In January 2020, the Senate passed the Maternity and Paternity Leave Bill, 2018, which entitles women to a maternity leave of six months and also allows men a paternity leave of three months. Mothers and fathers may get further three- and one-month optional leaves but those will be unpaid, it says. The employer won’t be allowed to terminate the services of an employee for seeking leave under the provisions of the bill. The bill was moved by Pakistan Peoples Party Senator Quratulain Marri and is still to be considered by the National Assembly.

While some have lauded the bill for providing relief to working mothers and paving a path for equality, where men and women share the role of providing for and raising children together, others have reservations due to its limited application. The bill will be applicable only to enterprises within the administrative control of the federal government. Moreover, experts think some checks and balances are also required to ensure it is not misused as a recreational leave but instead allows fathers to step up as the primary caretaker while allowing mothers to rest or return to work.

Given the physical and financial strain of having a child, coupled with a lack of support from the state and employers, more and more young parents are choosing to delay childbirth. Those that don’t are often forced to take a sabbatical from work and/or forgo their career completely. According to Rahim, the sphere of labour laws in Pakistan is in “complete shambles” after the passage of the 18th Amendment in April 2010, which devolved more control to the provinces. There is little focus on maternity leave and working women’s rights when other critical labour welfare laws applicable to the entire workforce are on the “verge of total collapse”, he added. But some young parents choose to remain hopeful for change. “Women can be mothers and have ambitious careers at the same time. The world is making it happen for us, it’s about time that Pakistan takes a step in that direction too,” Kiran says as she gets ready for her first-born. 

A look at the rest of the world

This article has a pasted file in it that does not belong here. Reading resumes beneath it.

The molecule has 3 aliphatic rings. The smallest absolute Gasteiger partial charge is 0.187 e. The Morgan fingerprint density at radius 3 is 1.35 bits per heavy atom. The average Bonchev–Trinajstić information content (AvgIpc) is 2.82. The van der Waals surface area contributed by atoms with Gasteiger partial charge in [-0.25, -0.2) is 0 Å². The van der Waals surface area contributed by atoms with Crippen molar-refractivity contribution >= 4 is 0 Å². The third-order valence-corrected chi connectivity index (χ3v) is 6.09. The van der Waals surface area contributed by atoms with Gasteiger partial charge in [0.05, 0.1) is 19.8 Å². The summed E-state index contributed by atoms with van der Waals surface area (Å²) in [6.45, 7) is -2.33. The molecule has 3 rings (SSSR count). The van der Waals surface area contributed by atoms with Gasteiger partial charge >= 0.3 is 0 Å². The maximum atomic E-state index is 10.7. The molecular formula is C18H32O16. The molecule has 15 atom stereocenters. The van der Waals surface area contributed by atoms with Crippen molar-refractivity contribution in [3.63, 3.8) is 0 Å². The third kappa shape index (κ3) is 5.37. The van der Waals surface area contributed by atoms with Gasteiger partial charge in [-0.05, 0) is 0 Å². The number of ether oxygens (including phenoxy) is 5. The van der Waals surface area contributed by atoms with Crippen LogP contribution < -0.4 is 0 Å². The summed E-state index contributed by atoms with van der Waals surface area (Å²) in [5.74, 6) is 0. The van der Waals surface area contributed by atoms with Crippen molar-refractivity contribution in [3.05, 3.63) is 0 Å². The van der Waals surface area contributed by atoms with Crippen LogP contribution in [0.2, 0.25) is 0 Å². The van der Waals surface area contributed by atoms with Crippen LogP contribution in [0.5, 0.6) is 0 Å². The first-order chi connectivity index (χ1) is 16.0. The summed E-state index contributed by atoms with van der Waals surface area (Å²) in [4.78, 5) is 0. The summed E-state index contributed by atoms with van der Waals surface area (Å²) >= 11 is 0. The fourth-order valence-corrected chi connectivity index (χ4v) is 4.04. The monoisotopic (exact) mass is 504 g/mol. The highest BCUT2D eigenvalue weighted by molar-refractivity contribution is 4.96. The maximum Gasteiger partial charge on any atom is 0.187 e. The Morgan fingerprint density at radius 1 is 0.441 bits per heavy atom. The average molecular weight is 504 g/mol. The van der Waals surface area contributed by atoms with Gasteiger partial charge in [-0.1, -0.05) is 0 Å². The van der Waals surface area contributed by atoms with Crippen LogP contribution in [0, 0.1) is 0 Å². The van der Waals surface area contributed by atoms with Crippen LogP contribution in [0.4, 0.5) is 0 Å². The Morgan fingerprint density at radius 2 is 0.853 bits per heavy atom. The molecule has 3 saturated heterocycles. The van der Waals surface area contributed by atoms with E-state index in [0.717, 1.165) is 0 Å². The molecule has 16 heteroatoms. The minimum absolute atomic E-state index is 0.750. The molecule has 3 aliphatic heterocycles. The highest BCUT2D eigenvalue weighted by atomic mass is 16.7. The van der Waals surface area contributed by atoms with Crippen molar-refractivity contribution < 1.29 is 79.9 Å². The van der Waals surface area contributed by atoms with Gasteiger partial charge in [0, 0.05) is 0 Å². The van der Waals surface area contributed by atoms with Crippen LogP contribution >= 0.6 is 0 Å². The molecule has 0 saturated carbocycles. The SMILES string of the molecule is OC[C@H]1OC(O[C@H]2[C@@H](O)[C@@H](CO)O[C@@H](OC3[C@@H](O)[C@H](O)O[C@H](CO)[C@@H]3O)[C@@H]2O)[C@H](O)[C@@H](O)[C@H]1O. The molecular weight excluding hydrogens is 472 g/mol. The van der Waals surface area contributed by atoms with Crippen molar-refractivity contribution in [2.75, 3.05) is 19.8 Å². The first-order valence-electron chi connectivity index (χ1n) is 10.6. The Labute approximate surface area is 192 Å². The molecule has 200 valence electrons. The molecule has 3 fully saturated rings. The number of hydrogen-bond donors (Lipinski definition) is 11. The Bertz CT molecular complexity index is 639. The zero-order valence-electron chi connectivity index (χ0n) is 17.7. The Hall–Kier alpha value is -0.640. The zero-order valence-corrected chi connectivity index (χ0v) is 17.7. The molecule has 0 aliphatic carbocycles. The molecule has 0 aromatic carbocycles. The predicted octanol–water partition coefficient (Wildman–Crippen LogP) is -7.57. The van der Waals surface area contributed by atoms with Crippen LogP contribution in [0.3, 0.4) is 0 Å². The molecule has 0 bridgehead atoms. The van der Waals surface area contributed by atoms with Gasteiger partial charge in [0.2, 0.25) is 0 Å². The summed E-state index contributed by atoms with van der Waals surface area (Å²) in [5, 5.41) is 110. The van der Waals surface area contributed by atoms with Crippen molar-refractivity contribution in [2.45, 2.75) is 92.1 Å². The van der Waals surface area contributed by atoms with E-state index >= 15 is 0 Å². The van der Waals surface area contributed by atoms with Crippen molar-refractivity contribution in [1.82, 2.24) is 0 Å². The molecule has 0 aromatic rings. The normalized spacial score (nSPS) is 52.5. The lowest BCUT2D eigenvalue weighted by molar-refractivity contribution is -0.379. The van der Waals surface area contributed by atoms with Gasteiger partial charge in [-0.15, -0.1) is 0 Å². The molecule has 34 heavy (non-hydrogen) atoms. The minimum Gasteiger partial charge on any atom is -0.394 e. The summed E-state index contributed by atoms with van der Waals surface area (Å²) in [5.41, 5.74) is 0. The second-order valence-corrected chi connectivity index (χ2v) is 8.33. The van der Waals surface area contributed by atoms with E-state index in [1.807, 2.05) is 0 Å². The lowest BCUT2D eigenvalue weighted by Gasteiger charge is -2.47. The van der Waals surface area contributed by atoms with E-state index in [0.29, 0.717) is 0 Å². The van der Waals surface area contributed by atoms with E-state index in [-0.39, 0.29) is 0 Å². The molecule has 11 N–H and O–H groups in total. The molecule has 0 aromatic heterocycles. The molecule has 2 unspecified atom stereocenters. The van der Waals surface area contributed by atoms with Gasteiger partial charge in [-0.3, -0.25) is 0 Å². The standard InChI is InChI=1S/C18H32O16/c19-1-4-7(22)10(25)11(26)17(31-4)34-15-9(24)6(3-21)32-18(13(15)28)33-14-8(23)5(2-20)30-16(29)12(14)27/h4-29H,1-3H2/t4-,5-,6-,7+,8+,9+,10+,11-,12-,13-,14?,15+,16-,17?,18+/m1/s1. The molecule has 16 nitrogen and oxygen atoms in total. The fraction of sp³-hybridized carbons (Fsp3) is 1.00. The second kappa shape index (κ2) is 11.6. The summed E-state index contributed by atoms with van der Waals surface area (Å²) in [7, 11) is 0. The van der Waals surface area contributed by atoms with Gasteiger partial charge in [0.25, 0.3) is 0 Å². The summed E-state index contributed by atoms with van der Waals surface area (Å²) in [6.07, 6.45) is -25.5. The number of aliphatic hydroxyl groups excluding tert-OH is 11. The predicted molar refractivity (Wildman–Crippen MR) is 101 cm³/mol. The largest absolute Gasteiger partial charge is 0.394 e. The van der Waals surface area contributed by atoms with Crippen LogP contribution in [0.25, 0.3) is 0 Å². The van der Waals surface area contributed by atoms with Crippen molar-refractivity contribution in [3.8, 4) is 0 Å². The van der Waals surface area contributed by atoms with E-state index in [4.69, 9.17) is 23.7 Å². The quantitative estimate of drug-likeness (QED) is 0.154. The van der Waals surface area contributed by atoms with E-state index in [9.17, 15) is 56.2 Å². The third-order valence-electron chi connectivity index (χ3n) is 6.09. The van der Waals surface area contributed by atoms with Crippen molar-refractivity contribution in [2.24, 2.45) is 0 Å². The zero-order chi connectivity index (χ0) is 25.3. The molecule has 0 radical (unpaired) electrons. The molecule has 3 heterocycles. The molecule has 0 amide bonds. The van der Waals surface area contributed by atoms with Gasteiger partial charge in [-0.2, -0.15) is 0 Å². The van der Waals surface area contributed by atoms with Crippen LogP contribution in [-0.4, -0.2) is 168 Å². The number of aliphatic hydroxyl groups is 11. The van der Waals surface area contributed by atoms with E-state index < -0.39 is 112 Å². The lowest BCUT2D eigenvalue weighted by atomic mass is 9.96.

Here are some countries that are miles ahead in terms of extending support to both parents:

Finland: Starting in 2021, each parent will be allowed 164 days, or about seven months.  A single parent can take the amount of two parents, or 328 days. 

Denmark: New moms in Denmark get a total of 18 weeks of maternity leave: four weeks before the birth and 14 weeks after, at full pay. During the 14-week period, the father can also take two consecutive weeks off.

Sweden: New parents in Sweden are entitled to 480 days of leave at 80% of their normal pay. 

Norway: Mothers can take 49 weeks at full pay or 59 weeks at 80% pay, and fathers can take between zero and 10 weeks depending on their wives’ income.

New Zealand: Earlier this year New Zealand began to offer a three-day paid bereavement leave for couples who have suffered a miscarriage. India and China also have similar policies in place that allows couples to take time off and grieve in case of experiencing a misscarriage.

Some names have been changed due to privacy concerns

Sarah Munir is a digital journalist with a focus on the intersection of technology and media. She has worked with several publications including Dawn, Facebook, Forbes, and most recently Twitter. You can reach her @SarahMunir1.

Pakistan’s complicated relationship with body positivity

Cover photo credit: Freepik

By: Sarah Munir

Suggested reading time: 7 mins